First of all, for all you non-golf-junkies, let’s make sure you know exactly what a birdie is.   I don’t mean to be condescending here (okay, maybe just a little), but it’s been my experience that most people can’t define what a birdie is when asked point-blank.   For instance, I’ve never had a girlfriend yet who could do it.   And my own blood kin, kid-sister Marji, who I have taught this concept to dozens and dozens of times over the years, has forgotten every single time.   Including as recently as last week.   Anyway, a “birdie” is when you require one shot less than “par” (par being the score you are supposed to shoot on any particular hole) to get the ball from the tee to the bottom of the cup.   In other words, on a par-4, if you need only three shots it’s a birdie.   On a par-5, if your putt for a four falls in that’s a birdie (Don’t even get me started on what a bogey, an eagle, a snowman, or an albatross is…).   Consider for a moment a long par-3 hole measuring 220 yards.   In order to record a birdie-two on such a beast, you’d need to do something ridiculous like hammer a high majestic 4-iron onto the green, on the fly, hope the ball doesn’t roll off that green, and then ram in a 25-foot putt.  

      So by now you can clearly see that the act of making a birdie is a beautiful, difficult, amazing thing.   One birdie.   Making two birdies in a row is nearly impossible.   Making three birdies in a row is a feat of concentration and skill approximately as difficult as an uneducated man over 40 performing root canal surgery on a naked supermodel, with angry gangster rap “music” playing in the background.   (– and that’s with said rap “music” turned up high enough to drown out the sound of his ex-wife in the next room nagging at him.)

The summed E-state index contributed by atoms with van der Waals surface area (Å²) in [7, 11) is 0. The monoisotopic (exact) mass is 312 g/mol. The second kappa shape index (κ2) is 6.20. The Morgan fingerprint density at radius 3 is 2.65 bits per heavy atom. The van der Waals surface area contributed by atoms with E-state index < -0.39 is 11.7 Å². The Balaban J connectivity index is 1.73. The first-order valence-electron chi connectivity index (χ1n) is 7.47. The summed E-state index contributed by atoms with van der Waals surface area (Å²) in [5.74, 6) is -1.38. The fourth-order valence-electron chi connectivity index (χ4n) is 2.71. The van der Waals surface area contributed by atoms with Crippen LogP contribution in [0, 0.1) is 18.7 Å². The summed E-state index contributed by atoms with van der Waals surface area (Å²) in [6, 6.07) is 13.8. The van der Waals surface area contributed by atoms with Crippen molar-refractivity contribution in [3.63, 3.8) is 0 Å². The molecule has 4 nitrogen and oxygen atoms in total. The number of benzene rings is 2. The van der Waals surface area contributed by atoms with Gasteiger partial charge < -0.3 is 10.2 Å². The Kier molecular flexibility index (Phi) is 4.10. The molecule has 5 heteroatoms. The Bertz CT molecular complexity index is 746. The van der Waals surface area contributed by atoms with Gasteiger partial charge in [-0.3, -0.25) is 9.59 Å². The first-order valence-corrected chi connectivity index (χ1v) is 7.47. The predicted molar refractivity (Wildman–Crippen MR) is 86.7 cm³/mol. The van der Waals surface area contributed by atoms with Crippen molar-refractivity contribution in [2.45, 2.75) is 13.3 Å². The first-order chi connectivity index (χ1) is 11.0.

So back to the fat guy.   Sure, it was only the Canadian Open, not a major.   And purists will point out that the course was soggy from recent rains, making it easier to hit the ball close to the pins.   I say so what!   For anyone, at any time, on any course, in any weather, to make nine birdies in a row—nine—is at minimum something worthy of a shout-out in print from this reporter.

      His name, by the way, is Mark Calcavecchia.   Ever hear of him?   Didn’t think so.

      Golf nuts like me know who Mark Calcavecchia is.   We love him.   You have to love a super-rich, semi-famous professional athlete whose waistline measures greater than your own.   And he’s no hacker, this rotund guy we call ‘Calc’ — he actually won the Open Championship in 1989, and has won a dozen or so other times on tour.   He’s darn good.   It’s just that you’d expect a record like this one to be set and held by a guy like Woods, or Arnie or Jack, Hogan, Nelson, Snead.   Someone legendary.

      That’s what makes Calcavecchia’s feat so important.   It’s a reminder to us all, that even the most ordinary among us are capable of extra-ordinary achievement.   Every so often.   In any endeavor.   You just have to be willing to get off the couch and (metaphorically) go tee it up.

      Way to go, Calc.

      And next week I promise to pick a different sport than golf to talk about….unless, of course, someone makes 10 birdies in a row.

The Sports Philosopher

Brad Eastland is an author, historian, film buff, and sports nut, in no particular order.   Brad’s other recent columns for LaVerneOnline can be found in Sports under ‘The Sports Philosopher’ and also in Viewpoint under ‘Brad Eastland’s View’.    Brad has also written four novels and over 20 short-stories.    Samples of Brad’s fiction work can be discovered within the links below:



  1. Suzie Eastland Rowley
    July 28th, 2009 at 1:43 am

    Hey, Brad. I do know who Calc is. As you know, brother John is a huge golf fan and I do watch it on TV. I played nine holes years ago and it was not a fun time. ;-( Poor John spent most of the time in weeds and bushes looking for my errant balls.

    I love your column. Your style is just wonderful. Oh, I knew what a birdie is and have for decades.

    Tiger should watch it. I love to watch him, but the hissy fits must go.

    Love Suz